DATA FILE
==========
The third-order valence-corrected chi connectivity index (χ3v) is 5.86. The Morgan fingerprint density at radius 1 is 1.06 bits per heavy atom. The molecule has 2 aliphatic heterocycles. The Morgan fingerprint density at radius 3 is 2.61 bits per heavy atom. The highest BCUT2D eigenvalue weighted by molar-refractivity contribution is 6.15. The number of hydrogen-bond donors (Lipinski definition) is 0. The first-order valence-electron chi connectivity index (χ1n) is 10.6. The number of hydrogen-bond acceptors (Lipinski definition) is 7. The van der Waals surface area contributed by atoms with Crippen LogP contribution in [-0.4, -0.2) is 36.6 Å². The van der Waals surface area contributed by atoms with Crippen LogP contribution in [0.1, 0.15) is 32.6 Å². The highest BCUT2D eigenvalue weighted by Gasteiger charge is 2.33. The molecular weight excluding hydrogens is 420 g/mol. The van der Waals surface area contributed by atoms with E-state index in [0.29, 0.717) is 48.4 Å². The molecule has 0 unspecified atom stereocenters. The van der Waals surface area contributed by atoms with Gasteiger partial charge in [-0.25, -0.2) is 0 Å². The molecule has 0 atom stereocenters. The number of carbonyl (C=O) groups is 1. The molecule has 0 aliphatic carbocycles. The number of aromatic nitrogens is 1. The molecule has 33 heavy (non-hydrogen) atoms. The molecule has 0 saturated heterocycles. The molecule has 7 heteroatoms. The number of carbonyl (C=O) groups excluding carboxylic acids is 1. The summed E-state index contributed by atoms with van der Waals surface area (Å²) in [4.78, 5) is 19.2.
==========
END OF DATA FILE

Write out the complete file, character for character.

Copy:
The third-order valence-corrected chi connectivity index (χ3v) is 5.86. The Morgan fingerprint density at radius 1 is 1.06 bits per heavy atom. The molecule has 2 aliphatic heterocycles. The Morgan fingerprint density at radius 3 is 2.61 bits per heavy atom. The highest BCUT2D eigenvalue weighted by molar-refractivity contribution is 6.15. The number of hydrogen-bond donors (Lipinski definition) is 0. The first-order valence-electron chi connectivity index (χ1n) is 10.6. The number of hydrogen-bond acceptors (Lipinski definition) is 7. The van der Waals surface area contributed by atoms with Crippen LogP contribution in [-0.4, -0.2) is 36.6 Å². The van der Waals surface area contributed by atoms with Crippen LogP contribution in [0.1, 0.15) is 32.6 Å². The highest BCUT2D eigenvalue weighted by Gasteiger charge is 2.33. The molecular weight excluding hydrogens is 420 g/mol. The van der Waals surface area contributed by atoms with E-state index in [0.29, 0.717) is 48.4 Å². The molecule has 0 unspecified atom stereocenters. The van der Waals surface area contributed by atoms with Gasteiger partial charge in [-0.25, -0.2) is 0 Å². The molecule has 0 atom stereocenters. The number of carbonyl (C=O) groups is 1. The molecule has 0 aliphatic carbocycles. The number of aromatic nitrogens is 1. The molecule has 33 heavy (non-hydrogen) atoms. The molecule has 0 saturated heterocycles. The molecule has 7 heteroatoms. The number of carbonyl (C=O) groups excluding carboxylic acids is 1. The summed E-state index contributed by atoms with van der Waals surface area (Å²) in [4.78, 5) is 19.2.